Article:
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New Zealand - Overview

Contents extracted from the comprehensive atlas of international trade by Export Entreprises

Introduction

Capital:: Wellington
Area:: 268 km2
Total Population:: 4.316
Annual growth rate:: 1.00%
Density:: 16.00/km2
Urban population:: 87%
Population of Auckland (1.200), Wellington (400), Christchurch (360), Hamilton (185), Napier (120)
Official language: English and Maori.
Business language: English
Ethnic Origins:: New Zealand European 69.8%, Maori 7.9%, Pacific Islander 4.5%, Asian and others 17.8%
Beliefs: Anglican 24%, Presbyterian 18%, Roman Catholic 15%, Methodist 5%, Baptist 2%, other Protestant 3% and unspecified or none 33%
Telephone codes:
To make a call from: 0
To make a call to: +64
Internet suffix:: .co.nz
Type of State::
Parliamentary democracy and Constitutional monarchy within the Commonwealth. Executive power is vested in the governor-general, who represents the British Crown. The legislature is a unicameral parliament with 121 representatives.
Type of economy::
High-income economy, OECD, WTO and APEC member. South Pacific Forum member.
New Zealand is very dependent on foreign trade. Strongly focused on agriculture and tourism. Amongst the world leader for production and export of milk & dairy products

Economic overview

After a growth rate of more than 2% in 2005, 2006, and 2007, New Zealand's GDP dropped in 2008-2009 due to the slowdown of the global economy. The country showed eighteen months of negative growth before its GDP became stable and restarted its growth again in 2010. This improvement was notably due to the establishment of an efficient monetary policy (a reduction of the key rate from 8.25% to 2.5%), an attractive fiscal policy, strong increase of the migratory balance which stimulated the domestic demand, a small revival in the sectors of real estate and services for companies, as well as a stimulus plan aiming in particular at employment, education, tourism, telecommunications, building and infrastructures. Activity was highly influenced by the dynamism of the primary sector, and in particular by the fishing, forestry and mining industries. Traditionally, New Zealand's economic growth factors are domestic demand and exports.   Its GDP per capita is in the process of catching up with the main western European economies. However, unemployment, which had been low since 2003, started to increase again due to the crisis.

At the end of 2010, the country was hit by a strong earthquake and the cost of reconstruction is estimated at NZD 2 billion, which will have a negative repercussion on the economy in 2011.  Nevertheless, the organization of the Rugby World's Cup in the same year should provide the country with positive financial gains.

Main industries

New Zealand is one of the smallest economies of the OECD and it is still heavily dependent on agricultural products. Agriculture is New Zealand's main source of exports. In 2008, dairy products accounted for 21% of New Zealand's total exports. The other main agricultural products that New Zealand exports are meat, wood, fruit and fishing products. New Zealand also has a thriving wine industry. The country is rich in many natural resources, in particular, gas, oil and coal.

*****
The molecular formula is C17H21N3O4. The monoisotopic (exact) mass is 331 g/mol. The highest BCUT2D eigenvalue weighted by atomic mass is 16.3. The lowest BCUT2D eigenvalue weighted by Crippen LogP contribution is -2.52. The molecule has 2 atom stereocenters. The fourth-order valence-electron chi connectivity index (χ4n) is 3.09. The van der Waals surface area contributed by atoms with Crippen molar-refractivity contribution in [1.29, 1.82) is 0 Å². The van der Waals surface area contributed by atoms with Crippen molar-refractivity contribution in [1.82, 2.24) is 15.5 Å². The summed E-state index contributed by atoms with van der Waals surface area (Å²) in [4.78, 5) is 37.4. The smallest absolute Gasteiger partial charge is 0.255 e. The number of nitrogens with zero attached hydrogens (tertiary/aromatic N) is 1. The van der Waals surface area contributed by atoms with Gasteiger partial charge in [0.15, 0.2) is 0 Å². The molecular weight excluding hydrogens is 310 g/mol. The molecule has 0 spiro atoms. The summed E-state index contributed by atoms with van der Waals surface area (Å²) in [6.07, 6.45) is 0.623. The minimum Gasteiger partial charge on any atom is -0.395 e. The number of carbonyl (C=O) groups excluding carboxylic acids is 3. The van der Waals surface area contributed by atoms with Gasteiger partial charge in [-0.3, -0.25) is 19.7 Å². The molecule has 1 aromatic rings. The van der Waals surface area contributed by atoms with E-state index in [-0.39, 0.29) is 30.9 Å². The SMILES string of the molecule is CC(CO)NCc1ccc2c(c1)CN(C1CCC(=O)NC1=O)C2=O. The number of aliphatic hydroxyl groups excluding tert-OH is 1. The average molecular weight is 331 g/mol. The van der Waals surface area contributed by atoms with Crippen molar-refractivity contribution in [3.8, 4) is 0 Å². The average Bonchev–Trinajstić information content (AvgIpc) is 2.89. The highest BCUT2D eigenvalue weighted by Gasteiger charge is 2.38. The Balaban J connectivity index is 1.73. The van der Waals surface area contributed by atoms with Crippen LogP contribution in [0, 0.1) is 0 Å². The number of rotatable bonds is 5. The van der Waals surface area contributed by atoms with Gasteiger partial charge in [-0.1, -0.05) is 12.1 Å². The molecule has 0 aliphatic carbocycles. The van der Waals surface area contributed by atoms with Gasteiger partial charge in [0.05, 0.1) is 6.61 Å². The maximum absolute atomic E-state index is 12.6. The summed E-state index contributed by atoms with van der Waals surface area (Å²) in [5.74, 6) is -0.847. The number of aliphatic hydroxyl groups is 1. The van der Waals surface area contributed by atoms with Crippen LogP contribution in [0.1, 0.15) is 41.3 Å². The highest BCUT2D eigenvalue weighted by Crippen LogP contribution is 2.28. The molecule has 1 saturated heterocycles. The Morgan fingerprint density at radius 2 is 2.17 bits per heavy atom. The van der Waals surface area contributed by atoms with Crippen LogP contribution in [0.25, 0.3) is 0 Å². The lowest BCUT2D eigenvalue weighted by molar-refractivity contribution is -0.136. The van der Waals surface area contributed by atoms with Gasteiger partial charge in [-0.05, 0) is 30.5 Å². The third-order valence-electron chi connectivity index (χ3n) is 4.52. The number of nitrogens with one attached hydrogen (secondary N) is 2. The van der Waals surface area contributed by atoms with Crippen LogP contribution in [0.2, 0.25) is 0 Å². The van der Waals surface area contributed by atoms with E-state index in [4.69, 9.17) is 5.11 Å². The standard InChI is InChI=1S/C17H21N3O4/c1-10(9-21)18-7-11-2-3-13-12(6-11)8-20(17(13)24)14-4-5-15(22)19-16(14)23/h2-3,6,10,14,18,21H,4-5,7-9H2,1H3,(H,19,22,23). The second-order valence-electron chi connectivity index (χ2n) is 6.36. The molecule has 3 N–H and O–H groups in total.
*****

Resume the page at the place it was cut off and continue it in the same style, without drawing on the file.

The services sector accounts for more than two-thirds of the GDP and employs nearly 65% of the workforce. Tourism, which has been growing rapidly in recent years, is one of the country's most important sources of foreign-exchange revenues. The sectors of retail and wholesale trade, restaurants and hotels are major components of the economy of New Zealand, accounting for almost 25% of the services sector. The quality of the transport infrastructures play an essential role in the country's economic growth.

Foreign trade overview

Foreign trade is an essential element in New Zealand's economy, which is currently, one of the most open economies in the world. The share of foreign trade in its GDP represents more than 60%. The country's economy is very trade-oriented, with exports of goods and services accounting for 33% of the total output.
The main trade partners (both for imports and exports) are Australia (most of the merchandise circulates freely between the two countries), the United States, Japan, China, Korea and the United Kingdom.
The trade balance attained a surplus again in the second quarter of 2009, in spite of the appreciation of the New Zealand's dollar (NZD) due to the increase in milk exports and the drop in prices and volume of imports.
The country's main exports are dairy products, meat, wool, machinery, fruits and peanuts. The most imported commodities are vehicles, machinery, mineral fuels and oil, electric and electronic equipment, and plastics.

FDI

The inflow of FDI is highly internationalized by OECD standards. In the 1990s, only Belgium and Ireland had a higher stock of FDI inflows (in percentage of the GDP) than New Zealand's. New Zealand's FDI stock, in relation to the GDP, is nearly the double of  that of Australia and Canada together, and three times larger than that of the Scandinavian countries. Most of the FDI inflow stock of New Zealand comes from Australia, the United Kingdom, the United States and the Netherlands. Japan, the APEC countries and the rest of Europe are small investors in New Zealand. FDI reached USD 8.1 billion in 2007, a figure that put New Zealand on the 45th place in the global ranking of attractive countries in terms of FDI, with 0.34% of the world's FDI. With the crisis, the FDI flows have petered out, mainly due to the decrease in imports of goods.  Despite that, the country maintains a high level of attractiveness and the investment flows should start to increase again in 2011.
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